And as we were walking down the Marienplatz (main square), it started to thunderstorm and it hailed (!) and we took shelter under neat roofs

I was really looking forward to the museum...darn it

We were there for a long time

I was bummed that it wasn't as crowded as when I went there before b/c I loved that atmosphere then, but it was cold and drizzly :-(

I gave the passport to the were in bed

Munich: Day 2

The next morning we woke up to more rain. Rain rain, frickin' rain. That had become a normal part of our lives for the past week. We never went anywhere without our trusty £13.50 umbrellas we got in London four years earlier.

The first stop today (after a breakfast of meat sandwich, pastries (!), and coffee) was to drop off our bags at the train station. Tonight we were taking an overnight train to the Czech Republic, destination Prague!

Denied! And in the rain even.

The next stop was to be the archeological museum. Much like trying to find a hotel, we walked up and down the street it was supposed to be on, with no luck. We entered a gated parking lot, and almost immediately a professor-type guy asked us, in an English accent, if we were lost. After informing him of our intent, he got us on the correct path. Unfortunately, the museum was closed for renovations. We hung our heads, and umbrellas, in sadness...

So if we can't tour that museum, we went instead to check out the family jewels of the House of Wittelsbach. "The family jewels?!" No, not those, the crown jewels of the family of King Ludwig. They were at the Residenze, the palace home of the family in Munich. They had a deal for tickets, so you could tour the palace, and see the treasury for one high high price, so we went with that.

Inside the palace grounds

The palace was quite fascinating, which each room more austere than the last. I was way into the treasury room as well, but Lin-Wei found it a bit boring. But that's cool stuff man. And a tad expensive too, if I could hazard a guess.

We had noticed an all-you-can-eat sushi place across the street from our hotel, so we once again had fun plucking plates of cooked / raw sushi from the conveyor belt, while downing some expensive coca-cola. Delish!

Look at those happy vacationers!

After lunch we walked through the English Gardens (or Englisher Gaten as they call it). Lin-Wei had used the park as a napping ground for an entire afternoon when she was sick on a previous trip to Bavaria many years earlier, and she was eager to check it out while healthy (always a subjective word with Lin-Wei, but at least she was alert this time). The park was very nice, though the rain (ahem) damped the mood a bit. The English Gardens is the largest municipal public park in the world (larger than Central Park), so we didn't see all of it, thankfully. But we did see a Chinese Pagoda where we did not stop and have a beer.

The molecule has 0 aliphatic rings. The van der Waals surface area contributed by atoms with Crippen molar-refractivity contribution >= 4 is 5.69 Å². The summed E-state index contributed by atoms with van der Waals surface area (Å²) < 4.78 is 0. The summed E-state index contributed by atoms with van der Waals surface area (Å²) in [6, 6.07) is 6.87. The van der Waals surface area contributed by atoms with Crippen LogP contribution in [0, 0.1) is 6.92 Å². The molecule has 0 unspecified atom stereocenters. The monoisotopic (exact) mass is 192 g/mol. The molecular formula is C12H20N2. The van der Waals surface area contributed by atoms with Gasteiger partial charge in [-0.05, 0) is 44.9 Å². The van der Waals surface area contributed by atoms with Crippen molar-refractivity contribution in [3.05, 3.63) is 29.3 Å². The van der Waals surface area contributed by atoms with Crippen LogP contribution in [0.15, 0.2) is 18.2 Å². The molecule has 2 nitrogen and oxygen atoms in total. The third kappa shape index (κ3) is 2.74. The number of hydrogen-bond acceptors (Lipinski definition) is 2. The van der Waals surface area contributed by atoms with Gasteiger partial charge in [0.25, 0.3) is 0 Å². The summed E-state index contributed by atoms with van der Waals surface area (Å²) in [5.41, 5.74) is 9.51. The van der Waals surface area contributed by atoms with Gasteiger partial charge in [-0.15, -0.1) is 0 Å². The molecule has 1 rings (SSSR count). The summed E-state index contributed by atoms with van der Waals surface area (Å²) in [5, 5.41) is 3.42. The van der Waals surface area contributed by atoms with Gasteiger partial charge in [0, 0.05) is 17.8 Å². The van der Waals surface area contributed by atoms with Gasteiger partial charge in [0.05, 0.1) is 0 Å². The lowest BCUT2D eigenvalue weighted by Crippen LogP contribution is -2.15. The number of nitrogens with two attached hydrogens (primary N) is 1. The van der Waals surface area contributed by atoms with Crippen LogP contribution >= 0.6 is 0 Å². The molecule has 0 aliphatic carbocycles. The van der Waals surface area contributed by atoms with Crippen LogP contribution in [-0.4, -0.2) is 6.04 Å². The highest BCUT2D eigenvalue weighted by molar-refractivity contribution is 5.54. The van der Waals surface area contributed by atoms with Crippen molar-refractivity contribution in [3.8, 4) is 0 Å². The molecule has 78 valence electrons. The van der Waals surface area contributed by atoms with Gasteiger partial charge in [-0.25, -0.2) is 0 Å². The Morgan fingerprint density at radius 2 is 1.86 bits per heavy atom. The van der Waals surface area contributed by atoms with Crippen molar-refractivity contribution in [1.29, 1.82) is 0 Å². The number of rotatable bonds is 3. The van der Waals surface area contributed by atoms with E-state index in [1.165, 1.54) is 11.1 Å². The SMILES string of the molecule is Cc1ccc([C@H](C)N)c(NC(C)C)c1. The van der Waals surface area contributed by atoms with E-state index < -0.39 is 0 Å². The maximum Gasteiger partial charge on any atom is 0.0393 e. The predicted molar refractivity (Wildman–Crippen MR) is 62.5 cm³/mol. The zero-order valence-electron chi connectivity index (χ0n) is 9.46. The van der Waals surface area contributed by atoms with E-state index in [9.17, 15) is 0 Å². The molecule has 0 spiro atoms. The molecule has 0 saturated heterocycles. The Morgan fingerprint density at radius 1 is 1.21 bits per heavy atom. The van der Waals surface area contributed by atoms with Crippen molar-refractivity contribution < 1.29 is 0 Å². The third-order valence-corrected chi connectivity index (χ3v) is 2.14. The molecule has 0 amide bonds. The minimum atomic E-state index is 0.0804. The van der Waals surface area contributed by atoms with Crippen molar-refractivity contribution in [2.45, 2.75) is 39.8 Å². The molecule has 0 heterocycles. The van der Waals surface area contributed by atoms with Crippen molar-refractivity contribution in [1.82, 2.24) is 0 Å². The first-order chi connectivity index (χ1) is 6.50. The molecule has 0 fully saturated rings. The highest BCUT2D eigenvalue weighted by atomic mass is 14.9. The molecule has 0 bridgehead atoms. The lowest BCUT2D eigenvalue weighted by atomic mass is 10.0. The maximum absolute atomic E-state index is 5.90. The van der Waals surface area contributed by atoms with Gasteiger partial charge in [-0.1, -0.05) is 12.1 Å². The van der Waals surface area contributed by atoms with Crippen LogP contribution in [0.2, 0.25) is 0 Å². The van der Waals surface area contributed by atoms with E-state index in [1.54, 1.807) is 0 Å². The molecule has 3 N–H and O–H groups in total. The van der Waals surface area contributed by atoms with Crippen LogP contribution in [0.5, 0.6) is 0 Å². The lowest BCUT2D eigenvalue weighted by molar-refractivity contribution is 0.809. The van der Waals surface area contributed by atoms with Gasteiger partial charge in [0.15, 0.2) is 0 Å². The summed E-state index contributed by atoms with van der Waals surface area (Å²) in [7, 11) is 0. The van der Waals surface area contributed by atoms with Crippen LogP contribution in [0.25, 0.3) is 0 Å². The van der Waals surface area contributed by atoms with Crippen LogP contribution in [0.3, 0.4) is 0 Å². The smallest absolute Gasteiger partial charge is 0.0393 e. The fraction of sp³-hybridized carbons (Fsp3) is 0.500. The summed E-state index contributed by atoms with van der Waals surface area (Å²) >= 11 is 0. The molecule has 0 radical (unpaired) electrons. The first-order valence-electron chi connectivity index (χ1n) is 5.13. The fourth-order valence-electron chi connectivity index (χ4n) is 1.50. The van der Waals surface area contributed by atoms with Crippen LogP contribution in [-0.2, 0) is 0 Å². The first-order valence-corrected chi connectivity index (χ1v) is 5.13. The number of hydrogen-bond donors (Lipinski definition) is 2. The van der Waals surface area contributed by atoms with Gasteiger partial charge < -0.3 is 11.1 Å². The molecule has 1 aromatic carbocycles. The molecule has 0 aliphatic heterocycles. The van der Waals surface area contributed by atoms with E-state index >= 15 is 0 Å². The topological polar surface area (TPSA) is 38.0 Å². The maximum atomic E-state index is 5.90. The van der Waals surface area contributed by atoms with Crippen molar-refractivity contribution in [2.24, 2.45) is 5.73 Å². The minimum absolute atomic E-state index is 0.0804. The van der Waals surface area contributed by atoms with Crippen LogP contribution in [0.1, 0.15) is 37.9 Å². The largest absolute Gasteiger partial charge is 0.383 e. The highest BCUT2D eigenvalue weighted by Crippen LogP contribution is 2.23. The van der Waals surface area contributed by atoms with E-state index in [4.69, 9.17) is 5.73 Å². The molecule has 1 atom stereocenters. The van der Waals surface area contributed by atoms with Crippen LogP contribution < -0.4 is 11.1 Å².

Man, it had been nearly a day since we saw a river!

Afterwards we finally made it to the river and some bridges, and stared once again in amazement at the high water levels. They had really gotten a lot of water in that region this spring. In fact, a month before we left we heard of some pretty bad flooding in central Europe, including Prague.

The walk through the English Gardens, to the river, over some bridges, over by some monuments, and back to the city was once again an epic hike that took its toll on both the feet and the spirit. The only way to recharge was to make another stop at Hofbrauhaus. While it didn't cure all ills, it did a pretty good job, and Lin-Wei even got some of her applestrudel. I left there in a much better mood.

That evening we spent what seemed like forever looking for dinner, finally winding up in some crappy mall eating semi-decent Greek food (what the hell? I hated the food in Greece, and here we were eating it twice now in Germany. I guess that says something about German food...) We had to kill some time before the train, so we spent it on the internets near the train station. Around 10pm we collected our bags and spent time in a very hot and stuffy waiting room before finally being able to board our train.

Train to Prague

Bonneys at the Munich train station

We got into our cabin without any problems, and I proceeded to claim the top bunk, since I wouldn't be getting up to go to the bathroom (which was down the hall) 3x that night (or 2x or 1x). While putting our stuff away we heard a very heated argument between the conductor (in very broken, Czech-accented, English), and a young man of Asian decent who possibly had a mental handicap. The conductor was required to take the young man's passport due to the fact that he had some weird ticket, and although the conductor explained that he'd get it back after they crossed the border, the young man was freaking out. And the conductor was getting angrier and angrier trying to explain what was happening. And this went on for like 15 minutes! Eventually some lady helped the kid understand what was happening, and the conductor was able to go back to work. Walking past him, I saw (and smelled) that he had been really sweating up a storm talking to that kid.

The train rolled out as we turned in for the night. We were told that the border police would need to see our passports when we crossed into the Czech Republic. Looking at the map, I estimated that to be ~3am, and I was correct. A knock at the door woke me, and bleary-eyed, I opened it and handed our passports to an extremely large and burly man. It was surreal to be sure, but we had no problems.

The next morning we woke to the sites of Eastern Europe gently rolling by our cabin window.

Behind the Iron Curtain

Copyright (c) The Sticklers 2006